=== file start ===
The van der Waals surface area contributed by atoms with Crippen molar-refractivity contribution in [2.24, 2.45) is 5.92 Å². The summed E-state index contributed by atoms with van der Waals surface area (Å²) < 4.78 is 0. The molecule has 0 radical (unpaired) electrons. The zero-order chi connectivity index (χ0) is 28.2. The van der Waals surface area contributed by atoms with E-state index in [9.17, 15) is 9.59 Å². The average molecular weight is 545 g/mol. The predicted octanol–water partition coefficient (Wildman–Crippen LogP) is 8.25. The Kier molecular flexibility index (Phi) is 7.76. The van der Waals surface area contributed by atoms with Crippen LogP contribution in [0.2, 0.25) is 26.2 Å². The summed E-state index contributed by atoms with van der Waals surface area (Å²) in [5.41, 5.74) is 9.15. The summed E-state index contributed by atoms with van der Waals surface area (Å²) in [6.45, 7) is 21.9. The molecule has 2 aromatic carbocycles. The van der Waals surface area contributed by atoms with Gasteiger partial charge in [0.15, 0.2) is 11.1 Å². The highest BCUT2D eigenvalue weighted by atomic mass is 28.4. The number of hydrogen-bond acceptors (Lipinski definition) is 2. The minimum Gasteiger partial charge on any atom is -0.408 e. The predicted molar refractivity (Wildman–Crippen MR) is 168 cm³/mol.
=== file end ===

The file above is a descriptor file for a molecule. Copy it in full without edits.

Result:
The van der Waals surface area contributed by atoms with Crippen molar-refractivity contribution in [2.24, 2.45) is 5.92 Å². The summed E-state index contributed by atoms with van der Waals surface area (Å²) < 4.78 is 0. The molecule has 0 radical (unpaired) electrons. The zero-order chi connectivity index (χ0) is 28.2. The van der Waals surface area contributed by atoms with E-state index in [9.17, 15) is 9.59 Å². The average molecular weight is 545 g/mol. The predicted octanol–water partition coefficient (Wildman–Crippen LogP) is 8.25. The Kier molecular flexibility index (Phi) is 7.76. The van der Waals surface area contributed by atoms with Crippen LogP contribution in [0.2, 0.25) is 26.2 Å². The summed E-state index contributed by atoms with van der Waals surface area (Å²) in [5.41, 5.74) is 9.15. The summed E-state index contributed by atoms with van der Waals surface area (Å²) in [6.45, 7) is 21.9. The molecule has 2 aromatic carbocycles. The van der Waals surface area contributed by atoms with Gasteiger partial charge in [0.15, 0.2) is 11.1 Å². The highest BCUT2D eigenvalue weighted by atomic mass is 28.4. The number of hydrogen-bond acceptors (Lipinski definition) is 2. The minimum Gasteiger partial charge on any atom is -0.408 e. The predicted molar refractivity (Wildman–Crippen MR) is 168 cm³/mol.